The Hamburg Planetarium is a planetarium in Hamburg , which since 1930 in Hamburg's city park in a former water tower is an observation platform at a height of 42 meters. 
Since then it has been several times on the cutting edge of technology and has brought its various programs and events with well over 300,000 visitors per year. [1]


The Dresden architect Oscar Menzel won a 1908 competition for the construction of a large water tower in the suburb of Winton . The nearly 65 m high tower from 1912 to 1915 was directed by Fritz Schumacher built and commissioned during the First World War in operation.


Schumacher, the architectural tradition of the 19th Century still largely arrested, tried to combine the forms of Wilhelmine architecture with the modern art deco design. The nearly 65 meter high tower with a nearly 30-meter wide frontage on the ground floor is surrounded by an elegant gallery, which is accessible from the eastern face side via two flights of stairs. The unusual height resulted from the required function to include the water tower in the network of high-pressure zone. The vessel with 23 meters diameter was nearly 63 meters above sea level and took 3000 cubic meters of water

The planetarium was opened in April 1930.  The core of the museum is a projection dome with a diameter of 20.6 meters. Here the visitor can observe past and future space-experience, eclipses, auroras, meteors and space effects. 2002/03, the Planetarium in 15 months has been extensively remodeled with many technical innovations. In addition, early 2009's digital projection system has been revamped.
I saw the event "Planet Erde: Alarmstufe Grün (3D)".  This was actually the first 3D film I had ever seen, and to be honest, I found it difficult to watch.  As I do not watch TV or film at all, the motion in combination with the tranquility of the images hypnotized me into immediate sleep.  I could not stay awake.  However, when I removed the glasses, I found it a bit easier.  Certainly, an excellent theater, nonetheless.
After the show, I walked to the nearby biergarten, the Landhaus Walter, the largest of its kind in Hamburg.

Friday, November 4, 2011

Neue Nationalgalerie

Neue Nationalgalerie at the Kulturforum is a museum for modern art in Berlin, with its main focus on the early 20th century. It is part of the Nationalgalerie of the Staatliche Museen zu Berlin. The museum building and its sculpture gardens were designed by Ludwig Mies van der Rohe and opened in 1968.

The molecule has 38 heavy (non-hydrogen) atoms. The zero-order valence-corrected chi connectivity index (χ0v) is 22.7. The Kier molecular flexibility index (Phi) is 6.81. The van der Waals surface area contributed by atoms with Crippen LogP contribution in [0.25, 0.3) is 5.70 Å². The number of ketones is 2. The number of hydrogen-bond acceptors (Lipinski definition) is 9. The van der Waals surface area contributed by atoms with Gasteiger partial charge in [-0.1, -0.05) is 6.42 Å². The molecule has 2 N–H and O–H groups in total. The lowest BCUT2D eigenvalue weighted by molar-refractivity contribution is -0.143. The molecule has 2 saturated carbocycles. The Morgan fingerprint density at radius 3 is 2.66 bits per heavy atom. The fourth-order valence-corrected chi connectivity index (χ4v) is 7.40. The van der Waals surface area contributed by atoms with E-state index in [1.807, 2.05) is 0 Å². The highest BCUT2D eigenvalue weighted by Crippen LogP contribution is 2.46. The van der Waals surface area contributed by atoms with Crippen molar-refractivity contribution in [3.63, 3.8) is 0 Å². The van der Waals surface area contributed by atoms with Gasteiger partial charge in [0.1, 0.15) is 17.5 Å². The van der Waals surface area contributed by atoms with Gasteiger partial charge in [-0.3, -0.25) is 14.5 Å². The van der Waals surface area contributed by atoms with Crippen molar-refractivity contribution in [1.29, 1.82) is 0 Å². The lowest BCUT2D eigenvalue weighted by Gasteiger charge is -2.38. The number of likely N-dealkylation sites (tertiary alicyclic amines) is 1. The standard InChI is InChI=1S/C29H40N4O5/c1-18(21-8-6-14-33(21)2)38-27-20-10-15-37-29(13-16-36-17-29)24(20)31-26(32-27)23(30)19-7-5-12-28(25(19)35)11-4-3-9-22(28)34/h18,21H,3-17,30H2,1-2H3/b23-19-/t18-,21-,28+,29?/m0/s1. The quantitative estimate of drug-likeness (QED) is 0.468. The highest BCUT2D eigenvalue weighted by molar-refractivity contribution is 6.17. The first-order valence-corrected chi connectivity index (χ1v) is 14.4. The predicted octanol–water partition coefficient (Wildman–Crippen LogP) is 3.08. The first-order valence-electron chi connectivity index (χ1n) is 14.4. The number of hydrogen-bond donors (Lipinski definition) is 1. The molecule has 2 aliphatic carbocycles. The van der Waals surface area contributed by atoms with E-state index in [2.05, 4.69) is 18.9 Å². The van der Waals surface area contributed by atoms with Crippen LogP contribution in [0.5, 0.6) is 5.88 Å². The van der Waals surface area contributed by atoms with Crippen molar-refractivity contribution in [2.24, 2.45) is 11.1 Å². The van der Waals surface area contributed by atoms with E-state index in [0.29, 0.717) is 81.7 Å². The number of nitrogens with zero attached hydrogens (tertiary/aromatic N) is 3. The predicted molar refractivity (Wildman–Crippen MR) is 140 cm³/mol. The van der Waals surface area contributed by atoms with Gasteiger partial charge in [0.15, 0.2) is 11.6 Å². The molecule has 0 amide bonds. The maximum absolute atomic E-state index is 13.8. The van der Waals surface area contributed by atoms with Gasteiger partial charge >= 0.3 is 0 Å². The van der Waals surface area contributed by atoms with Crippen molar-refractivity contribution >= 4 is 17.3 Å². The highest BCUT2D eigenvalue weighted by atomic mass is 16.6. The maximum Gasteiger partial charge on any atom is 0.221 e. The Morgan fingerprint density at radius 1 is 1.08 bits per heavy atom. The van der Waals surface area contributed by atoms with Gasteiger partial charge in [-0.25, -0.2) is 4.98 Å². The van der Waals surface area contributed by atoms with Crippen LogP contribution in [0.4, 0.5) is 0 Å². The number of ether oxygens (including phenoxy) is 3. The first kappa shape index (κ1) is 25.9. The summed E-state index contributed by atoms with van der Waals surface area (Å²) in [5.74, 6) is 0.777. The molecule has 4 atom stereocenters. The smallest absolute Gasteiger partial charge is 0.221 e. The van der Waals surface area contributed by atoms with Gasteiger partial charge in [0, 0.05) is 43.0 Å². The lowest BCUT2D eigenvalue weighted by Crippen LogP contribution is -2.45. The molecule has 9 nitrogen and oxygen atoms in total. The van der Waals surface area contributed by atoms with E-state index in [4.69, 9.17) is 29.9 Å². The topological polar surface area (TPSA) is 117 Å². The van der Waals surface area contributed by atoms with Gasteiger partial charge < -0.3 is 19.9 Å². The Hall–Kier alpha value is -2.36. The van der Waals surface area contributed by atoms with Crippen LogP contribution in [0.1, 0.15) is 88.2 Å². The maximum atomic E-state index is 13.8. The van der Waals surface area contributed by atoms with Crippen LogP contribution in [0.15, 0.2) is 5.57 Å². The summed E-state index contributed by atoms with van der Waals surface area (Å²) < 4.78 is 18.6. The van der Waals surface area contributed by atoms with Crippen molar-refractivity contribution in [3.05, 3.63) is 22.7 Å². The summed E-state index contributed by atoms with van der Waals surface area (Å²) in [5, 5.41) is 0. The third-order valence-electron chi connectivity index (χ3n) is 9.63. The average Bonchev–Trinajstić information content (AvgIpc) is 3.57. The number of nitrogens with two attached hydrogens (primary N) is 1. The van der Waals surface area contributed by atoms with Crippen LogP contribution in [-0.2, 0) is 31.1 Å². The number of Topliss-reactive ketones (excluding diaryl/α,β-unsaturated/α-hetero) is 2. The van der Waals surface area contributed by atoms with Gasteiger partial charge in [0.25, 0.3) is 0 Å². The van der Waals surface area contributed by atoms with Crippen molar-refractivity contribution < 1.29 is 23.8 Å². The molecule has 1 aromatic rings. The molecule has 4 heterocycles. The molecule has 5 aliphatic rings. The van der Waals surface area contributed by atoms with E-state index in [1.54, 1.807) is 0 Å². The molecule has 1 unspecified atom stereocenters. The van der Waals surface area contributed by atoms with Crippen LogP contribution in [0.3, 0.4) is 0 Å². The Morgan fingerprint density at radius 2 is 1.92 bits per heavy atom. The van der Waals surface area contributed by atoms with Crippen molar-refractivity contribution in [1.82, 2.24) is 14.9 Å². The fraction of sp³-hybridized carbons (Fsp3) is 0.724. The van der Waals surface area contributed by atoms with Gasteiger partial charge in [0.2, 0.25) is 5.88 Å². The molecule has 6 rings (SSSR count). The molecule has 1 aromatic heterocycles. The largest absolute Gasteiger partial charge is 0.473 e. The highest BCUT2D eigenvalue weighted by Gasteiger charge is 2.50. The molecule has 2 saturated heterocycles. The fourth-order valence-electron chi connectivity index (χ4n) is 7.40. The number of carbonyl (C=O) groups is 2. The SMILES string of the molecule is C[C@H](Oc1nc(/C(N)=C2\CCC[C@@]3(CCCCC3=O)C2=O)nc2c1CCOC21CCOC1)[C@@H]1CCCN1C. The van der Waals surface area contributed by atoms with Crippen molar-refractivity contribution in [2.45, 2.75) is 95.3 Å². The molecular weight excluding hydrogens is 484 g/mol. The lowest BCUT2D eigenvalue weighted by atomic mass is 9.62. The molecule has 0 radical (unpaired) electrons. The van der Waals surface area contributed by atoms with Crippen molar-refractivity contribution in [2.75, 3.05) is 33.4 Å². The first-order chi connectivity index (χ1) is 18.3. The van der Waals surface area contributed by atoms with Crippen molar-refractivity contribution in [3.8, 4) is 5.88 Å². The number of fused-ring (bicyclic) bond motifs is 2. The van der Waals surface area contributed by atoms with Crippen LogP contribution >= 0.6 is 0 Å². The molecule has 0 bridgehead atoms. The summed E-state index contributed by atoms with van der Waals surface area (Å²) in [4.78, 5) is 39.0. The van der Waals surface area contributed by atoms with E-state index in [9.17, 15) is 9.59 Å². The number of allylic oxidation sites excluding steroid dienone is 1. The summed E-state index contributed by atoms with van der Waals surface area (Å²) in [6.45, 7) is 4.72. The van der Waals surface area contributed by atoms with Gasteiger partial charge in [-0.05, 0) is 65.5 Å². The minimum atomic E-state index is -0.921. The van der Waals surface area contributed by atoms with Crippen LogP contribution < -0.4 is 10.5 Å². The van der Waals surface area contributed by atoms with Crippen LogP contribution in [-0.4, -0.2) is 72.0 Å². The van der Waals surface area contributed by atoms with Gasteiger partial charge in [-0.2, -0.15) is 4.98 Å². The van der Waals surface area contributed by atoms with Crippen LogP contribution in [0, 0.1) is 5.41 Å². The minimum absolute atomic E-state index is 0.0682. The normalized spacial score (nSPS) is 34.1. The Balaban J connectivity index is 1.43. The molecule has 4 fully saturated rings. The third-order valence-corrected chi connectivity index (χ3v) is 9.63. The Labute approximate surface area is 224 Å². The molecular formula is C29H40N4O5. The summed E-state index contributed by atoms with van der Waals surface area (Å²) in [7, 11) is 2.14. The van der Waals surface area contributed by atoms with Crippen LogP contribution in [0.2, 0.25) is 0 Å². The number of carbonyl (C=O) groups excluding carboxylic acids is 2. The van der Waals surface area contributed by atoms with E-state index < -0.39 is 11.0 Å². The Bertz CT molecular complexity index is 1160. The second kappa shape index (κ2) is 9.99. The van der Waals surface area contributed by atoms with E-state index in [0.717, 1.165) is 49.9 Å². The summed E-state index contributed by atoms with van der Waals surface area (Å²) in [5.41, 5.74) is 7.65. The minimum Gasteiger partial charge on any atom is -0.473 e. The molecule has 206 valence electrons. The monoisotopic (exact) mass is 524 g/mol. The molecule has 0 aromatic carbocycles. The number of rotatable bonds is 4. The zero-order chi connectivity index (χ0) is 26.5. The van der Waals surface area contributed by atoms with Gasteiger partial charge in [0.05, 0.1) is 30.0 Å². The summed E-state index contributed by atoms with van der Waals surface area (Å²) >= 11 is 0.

Built in 1968, the Neue Nationalgalerie was the first building completed as a part of Berlin’s Kulturforum, a cluster of buildings dedicated to culture and the fine arts. The architecture of the museum is, according to its admirers, a powerful and expressive object in itself.  Nearly all of the museum's collections are located within in a stone podium, solid to protect the art from damaging daylight, partially in the ground of the sloping site, with windows only on one side facing a walled sculpture garden.
 A minimalist steel and glass pavilion, located on the paved roof plaza above the podium, serves as the entrance lobby and the special exhibit gallery. The pavilion, while a small part of the museum, is the primary architectural expression. Its structure consists of a large steel roof deck supported by eight exterior columns, creating an effect of a shelter with a single floating plane. Large glass sheets that define the interior space are set far back from the roof edges, framed by delicate steel mullions. The glass walls and the elimination of all interior columns emphasizes the idea of free space as a place for artists to present their work, unencumbered by the necessity of a shelter to protect visitors and contents from the elements. 
Natural light transmitted through these walls reflects off the dark, highly polished floor, emphasizing the extension of space beyond the boundaries of the interior, a symbolic removal of solid walls as barriers. The podium roof plaza is itself another open air gallery for public sculpture, extending the exhibit space of the pavilion to the outside.
The unusual natural illumination, coming from around and below the viewer rather than above, and the continuous suggestion of motion in the ceiling, combine to shock the viewer out of his or her usual way of seeing, perhaps preparing the audience to bring a fresh eye to the art housed below.
Yet, at the same time, the simplicity and rigorously pure geometry of the space's rectangular forms makes the design seem tranquil, rather than obtrusive. This careful balance of free-flowing space and a stable arrangement of architectural components is typical of Mies van der Rohe's mature style.

This building simply exists to reflect and enhance that which is contained within and outside of it.  I like the way van der Rohe understands that large glass panels are not transparent in daylight, but show images, like paintings within themselves.

British Embassy in Berlin